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With JBER commissary closed, soldiers forced to shop elsewhere

By KTVA Alaska 9:54 PM October 3, 2013

Military families shopping off-base as government shutdown closes base grocery store

ANCHORAGE – Military families were shopping at Sam’s Club in the Tikahtnu Commons on Thursday after the commissary on base was shut down, along with thousands of other federal jobs in Alaska, on the third day of a partial federal government closure.

“You’ve got to do what you’ve got to do,” said Bobbi Lazo, an Army mother of three, as she wheeled a shopping cart full of hotdogs, milk and more away from the register. “We’re here because the commissary’s closed.”

Manager Doug McIntosh said that, during the shutdown, members of military can do their shopping at Sam’s Club without paying the annual membership fee.

”As long as the government closure continues, Sam’s club is going to open its doors to anyone who can show us any kind of military identification,” he said.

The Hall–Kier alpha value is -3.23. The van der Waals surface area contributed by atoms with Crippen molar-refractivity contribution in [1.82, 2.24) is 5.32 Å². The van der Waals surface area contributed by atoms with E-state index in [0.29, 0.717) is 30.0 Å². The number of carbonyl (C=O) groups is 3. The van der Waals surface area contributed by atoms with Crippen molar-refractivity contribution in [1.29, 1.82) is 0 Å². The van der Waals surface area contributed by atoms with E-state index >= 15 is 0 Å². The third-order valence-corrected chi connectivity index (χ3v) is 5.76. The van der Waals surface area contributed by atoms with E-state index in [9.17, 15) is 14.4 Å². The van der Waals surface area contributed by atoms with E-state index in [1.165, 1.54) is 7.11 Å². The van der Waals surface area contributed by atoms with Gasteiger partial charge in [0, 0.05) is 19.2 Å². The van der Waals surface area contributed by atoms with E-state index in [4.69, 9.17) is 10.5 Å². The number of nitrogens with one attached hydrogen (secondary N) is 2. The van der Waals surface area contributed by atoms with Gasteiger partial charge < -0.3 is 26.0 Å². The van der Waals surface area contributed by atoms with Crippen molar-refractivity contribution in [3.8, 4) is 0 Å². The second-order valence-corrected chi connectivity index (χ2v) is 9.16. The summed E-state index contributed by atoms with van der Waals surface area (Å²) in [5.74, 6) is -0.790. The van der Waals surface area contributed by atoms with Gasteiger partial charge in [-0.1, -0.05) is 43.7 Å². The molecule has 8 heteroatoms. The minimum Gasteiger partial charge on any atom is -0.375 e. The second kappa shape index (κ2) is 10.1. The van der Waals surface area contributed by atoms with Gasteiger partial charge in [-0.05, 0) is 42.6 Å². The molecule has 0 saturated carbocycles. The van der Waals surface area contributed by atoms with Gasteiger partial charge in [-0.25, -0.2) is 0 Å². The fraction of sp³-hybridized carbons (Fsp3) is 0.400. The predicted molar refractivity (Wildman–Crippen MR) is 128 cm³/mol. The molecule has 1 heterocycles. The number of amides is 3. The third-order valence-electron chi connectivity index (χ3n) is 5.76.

That’s good news for Sherrill Hill and her friend Tami Beasley. They walked from their homes on base to check a few items off their shopping list. Hill said off-base shopping is going to cost them a bit more than it would buying on base, but she has little choice.

“It’s closed,” she said, rolling her eyes. “No more commissary.”

It’s where she and her family spent nearly $200 every two weeks, not including money they save on coupons, which Hill said she clips diligently. “It all depends on what we all need,” she said, checking out. “If we need a lot of meats, then it’s about $250.”

Economists say about 15 to 20 percent of household income is spent on food. Spending on things like groceries and meals will likely be one of the first things to feel the squeeze of a government shutdown. For Hill, it’s buying in bulk and pushing every dollar as far as it goes. For now, that means shopping at Sam’s Club, until the shutdown ends and she can go back to buying groceries on base.

“This is stuff I would normally get at the commissary,” she said, holding a receipt with about $80 worth of groceries. “It’s a five minute walk from the house. Here it’s a little bit further but, it’s a walk!” she said, shrugging with a smile.

“It sucks, but it’s understandable. It happens.”

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